Reading List for March 23-24
- We all know that April is Financial Literacy Month. Forbes will publish this piece on why financial wellness matters. Earlier this month, Forbes also published an article on how Financial Literacy keeps athletes from going broke. Keep the articles coming, Forbes!!!
- April may be a good time for everyone to do a little financial health checkup. Here is a refresher on limiting potential impact of identity theft. (USA Today)
- The Federal Reserve announced no change to the target interest rate expected for the rest of the year (CNBC) and sited shared lower growth forecasts. Here is what happened to 10-year Treasuries on that news. (CNBC2) (Use this to demonstrate the inverse relationship between bond price and bond yield.
- Before pursuing a personal loan from a “marketplace lender,” know what they really are and what you are getting into. (Beth Kobliner)
- Debit or Credit? Why it makes a difference when you rent a car. (The Balance)
- Now here is one to consider: Lyft’s may create two classes of shareholders with its IPO. This certainly would shake up the world of corporate governance. (Reuters)
Levi Strauss doesn’t look like a typical San Francisco company going public. The 165 year old company will go public this week for the second time in its history. (NYT)
- Could you perhaps be able to claim any of the $1.4 billion in unclaimed tax refunds? Here is how you find out. (CNBC)
- What if you can’t pay your taxes? Michelle Singletary says to call the IRS, not one of those companies you see advertised. (WAPO)
- JP Morgan funding programs at Community Colleges that support training for careers that are in high demand. (Inside Higher Ed)
- Will capping parent and graduate student Plus loans bring down the cost of education? The Trump administration is proposing just that. (Inside Higher Ed-2)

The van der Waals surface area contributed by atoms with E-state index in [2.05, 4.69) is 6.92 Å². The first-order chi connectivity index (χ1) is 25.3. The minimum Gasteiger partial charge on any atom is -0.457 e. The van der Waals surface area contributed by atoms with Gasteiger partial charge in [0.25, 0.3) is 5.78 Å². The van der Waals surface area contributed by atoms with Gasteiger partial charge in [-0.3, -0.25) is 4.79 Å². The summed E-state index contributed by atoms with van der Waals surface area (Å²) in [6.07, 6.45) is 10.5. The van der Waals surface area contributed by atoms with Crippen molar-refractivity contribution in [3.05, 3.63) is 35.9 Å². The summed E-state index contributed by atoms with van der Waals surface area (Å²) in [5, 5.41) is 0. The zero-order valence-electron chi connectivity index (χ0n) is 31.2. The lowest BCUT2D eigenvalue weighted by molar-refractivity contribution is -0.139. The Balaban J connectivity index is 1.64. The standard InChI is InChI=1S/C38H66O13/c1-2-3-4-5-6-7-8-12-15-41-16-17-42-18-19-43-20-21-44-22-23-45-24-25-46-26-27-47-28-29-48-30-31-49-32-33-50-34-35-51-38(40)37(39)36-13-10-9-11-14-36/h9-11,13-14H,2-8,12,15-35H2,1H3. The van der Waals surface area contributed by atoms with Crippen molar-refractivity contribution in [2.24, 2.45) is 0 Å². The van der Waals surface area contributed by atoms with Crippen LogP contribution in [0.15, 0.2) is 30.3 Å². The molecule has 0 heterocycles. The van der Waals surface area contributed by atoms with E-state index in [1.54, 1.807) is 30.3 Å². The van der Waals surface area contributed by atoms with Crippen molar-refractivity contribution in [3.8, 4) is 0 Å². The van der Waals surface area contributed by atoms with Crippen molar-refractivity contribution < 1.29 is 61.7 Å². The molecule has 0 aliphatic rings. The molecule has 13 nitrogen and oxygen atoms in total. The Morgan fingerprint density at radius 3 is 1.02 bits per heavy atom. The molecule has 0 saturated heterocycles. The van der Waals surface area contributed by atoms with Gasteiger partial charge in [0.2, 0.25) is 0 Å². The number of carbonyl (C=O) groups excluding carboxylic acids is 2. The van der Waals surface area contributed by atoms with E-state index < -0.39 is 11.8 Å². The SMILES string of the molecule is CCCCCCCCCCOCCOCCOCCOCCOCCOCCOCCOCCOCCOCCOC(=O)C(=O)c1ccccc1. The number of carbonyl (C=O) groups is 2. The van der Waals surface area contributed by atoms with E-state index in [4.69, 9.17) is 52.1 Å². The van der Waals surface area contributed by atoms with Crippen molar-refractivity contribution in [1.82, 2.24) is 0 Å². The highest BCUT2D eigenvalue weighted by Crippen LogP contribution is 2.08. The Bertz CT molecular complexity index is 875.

- We’ve talked about how elite universities fund a free ride for low-income students, but these students need help with more than money. (Atlantic)
- For these adults, it’s never too late to get a degree….but it takes some juggling. (NPR)
Graphs to check out
Cool graphics this week from Visual Capitalist if you haven’t seen them yet.
About the Author
Beth Tallman entered the working world armed with an M.B.A. in finance and thoroughly enjoyed her first career working in manufacturing and telecommunications, including a stint overseas. She took advantage of an involuntary separation to try teaching high school math, something she had always dreamed of doing. When fate stepped in once again, Beth jumped on the opportunity to combine her passion for numbers, money, and education to develop curriculum and teach personal finance at Oberlin College. Beth now spends her time writing on personal finance and financial education, conducting student workshops, and developing finance curricula and educational content. She is also the Treasurer of Ohio Jump$tart Coalition for Personal Financial Literacy.
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